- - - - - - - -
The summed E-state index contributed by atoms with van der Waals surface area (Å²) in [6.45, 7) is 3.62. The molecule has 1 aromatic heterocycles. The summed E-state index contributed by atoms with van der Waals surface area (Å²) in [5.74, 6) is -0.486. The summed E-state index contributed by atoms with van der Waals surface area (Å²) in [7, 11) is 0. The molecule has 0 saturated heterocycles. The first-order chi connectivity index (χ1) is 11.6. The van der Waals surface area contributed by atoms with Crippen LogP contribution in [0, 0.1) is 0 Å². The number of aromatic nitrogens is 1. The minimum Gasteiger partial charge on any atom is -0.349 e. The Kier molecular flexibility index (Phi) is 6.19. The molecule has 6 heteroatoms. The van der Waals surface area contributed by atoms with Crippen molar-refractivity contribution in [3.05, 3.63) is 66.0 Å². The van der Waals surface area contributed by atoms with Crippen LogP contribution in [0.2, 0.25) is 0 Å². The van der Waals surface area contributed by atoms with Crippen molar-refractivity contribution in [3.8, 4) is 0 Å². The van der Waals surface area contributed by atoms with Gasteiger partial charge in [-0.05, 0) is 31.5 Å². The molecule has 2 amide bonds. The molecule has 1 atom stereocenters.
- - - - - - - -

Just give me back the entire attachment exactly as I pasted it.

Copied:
The summed E-state index contributed by atoms with van der Waals surface area (Å²) in [6.45, 7) is 3.62. The molecule has 1 aromatic heterocycles. The summed E-state index contributed by atoms with van der Waals surface area (Å²) in [5.74, 6) is -0.486. The summed E-state index contributed by atoms with van der Waals surface area (Å²) in [7, 11) is 0. The molecule has 0 saturated heterocycles. The first-order chi connectivity index (χ1) is 11.6. The van der Waals surface area contributed by atoms with Crippen LogP contribution in [0, 0.1) is 0 Å². The number of aromatic nitrogens is 1. The minimum Gasteiger partial charge on any atom is -0.349 e. The Kier molecular flexibility index (Phi) is 6.19. The molecule has 6 heteroatoms. The van der Waals surface area contributed by atoms with Crippen molar-refractivity contribution in [3.05, 3.63) is 66.0 Å². The van der Waals surface area contributed by atoms with Crippen LogP contribution in [0.2, 0.25) is 0 Å². The van der Waals surface area contributed by atoms with Crippen molar-refractivity contribution in [3.8, 4) is 0 Å². The van der Waals surface area contributed by atoms with Gasteiger partial charge in [-0.05, 0) is 31.5 Å². The molecule has 2 amide bonds. The molecule has 1 atom stereocenters.